A doctor has lost a court battle over parking tickets issued to a scooter parked on his land - because a judge ruled he only owns the subsoil.
Dr Richard Dawood, parks his scooter outside his surgery in Camden, north London, so he can react to emergencies.
He was left with £10,000 legal costs and fines when a judge ruled the public had access to the strip of land, so the council could issue fines.
Camden Council said parking on the pavement caused an obstruction.
Dr Dawood countered: "The idea that I should be harassed for using my own land is absolutely ridiculous.
"That Camden Council should occupy itself with me - when there are so many pressing matters they should be concerned about - is outrageous."
The appeal judge admitted he sympathised with Dr Dawood.
Lord Justice Smedley's ruling said it was "eyebrow raising" and "counter-intuitive" that the fines should stand.
Dr Dawood's land is marked with potted plants and signs saying: "This forecourt is private not a public footway. Authorised parking only."
For years he used it without a ticket. Tickets started to be given out after a Conservative-Lib Dem coalition took over at the council.
The ruling means people could technically be fined by councils for parking on their own drives if not gated, warned the doctor and a parking campaigner.
Dr Dawood continued: "The law as it stands is arbitrary and leaves it up to local councils.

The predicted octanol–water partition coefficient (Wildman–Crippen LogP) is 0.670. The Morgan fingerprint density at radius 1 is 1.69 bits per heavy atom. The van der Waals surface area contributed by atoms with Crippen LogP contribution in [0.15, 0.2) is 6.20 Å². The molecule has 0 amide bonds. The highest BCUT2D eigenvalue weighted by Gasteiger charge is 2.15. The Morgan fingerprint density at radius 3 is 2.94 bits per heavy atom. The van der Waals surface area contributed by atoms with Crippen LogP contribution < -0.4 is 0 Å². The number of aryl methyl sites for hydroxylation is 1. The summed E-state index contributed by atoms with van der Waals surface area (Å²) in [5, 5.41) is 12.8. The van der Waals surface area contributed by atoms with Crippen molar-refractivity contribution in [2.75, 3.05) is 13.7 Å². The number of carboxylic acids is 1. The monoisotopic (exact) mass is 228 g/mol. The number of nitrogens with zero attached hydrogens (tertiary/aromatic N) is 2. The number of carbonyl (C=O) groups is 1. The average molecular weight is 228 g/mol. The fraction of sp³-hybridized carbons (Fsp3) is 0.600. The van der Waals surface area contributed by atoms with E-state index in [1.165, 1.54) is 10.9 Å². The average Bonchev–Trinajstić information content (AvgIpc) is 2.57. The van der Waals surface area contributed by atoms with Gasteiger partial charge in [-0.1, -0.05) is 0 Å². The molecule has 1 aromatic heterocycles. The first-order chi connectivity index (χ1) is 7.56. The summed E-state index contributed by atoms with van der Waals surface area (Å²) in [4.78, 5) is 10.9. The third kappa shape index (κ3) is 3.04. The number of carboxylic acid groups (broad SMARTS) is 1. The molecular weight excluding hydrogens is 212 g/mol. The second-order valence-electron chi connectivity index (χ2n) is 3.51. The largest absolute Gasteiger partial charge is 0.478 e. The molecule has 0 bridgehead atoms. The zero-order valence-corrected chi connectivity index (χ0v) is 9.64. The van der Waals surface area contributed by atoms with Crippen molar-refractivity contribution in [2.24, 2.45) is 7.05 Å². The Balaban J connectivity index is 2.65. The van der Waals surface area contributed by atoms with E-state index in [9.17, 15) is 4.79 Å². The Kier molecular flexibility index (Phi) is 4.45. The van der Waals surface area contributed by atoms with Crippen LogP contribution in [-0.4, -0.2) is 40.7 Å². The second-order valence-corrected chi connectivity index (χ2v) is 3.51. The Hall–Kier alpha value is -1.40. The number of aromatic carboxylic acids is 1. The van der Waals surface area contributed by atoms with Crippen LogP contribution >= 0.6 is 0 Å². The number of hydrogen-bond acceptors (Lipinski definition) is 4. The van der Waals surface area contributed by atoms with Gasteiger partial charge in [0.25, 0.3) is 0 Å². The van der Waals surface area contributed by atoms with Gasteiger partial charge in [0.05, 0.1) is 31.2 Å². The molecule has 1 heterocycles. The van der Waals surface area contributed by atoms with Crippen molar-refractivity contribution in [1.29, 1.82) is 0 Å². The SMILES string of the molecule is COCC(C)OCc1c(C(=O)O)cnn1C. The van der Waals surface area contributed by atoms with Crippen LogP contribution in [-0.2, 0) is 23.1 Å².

"My experience with Camden has shown me that, without anyone realising it, an army of council officials have started doing a job no-one intended - interpreting the law."
He warned the ruling meant tracts of private land currently accessible to pedestrians may now have to be boarded up, adding: "That can't be in the public interest."
Parking campaigner Neil Herron said: "It is absolutely ridiculous. When is commonsense going to apply to parking?
"The judge is effectively saying he must close his land to the public, which is absolutely crazy."
Only Westminster Council makes more from parking in London than Camden, which collected £39m last year - £22m from enforcement.
Campaigners have long highlighted Camden as one of the most aggressive councils for parking enforcement.
A Camden Council spokeswoman said: "Parking on the pavement can obstruct pedestrians and people with prams or pushchairs.
"There is a free motorcycle bay a few metres from the location where Dr Dawood parked his scooter.
"Unfortunately, he continued to park his scooter on the footpath and therefore continued to receive parking tickets."
The council added it had cancelled several of Dr Dawood's tickets.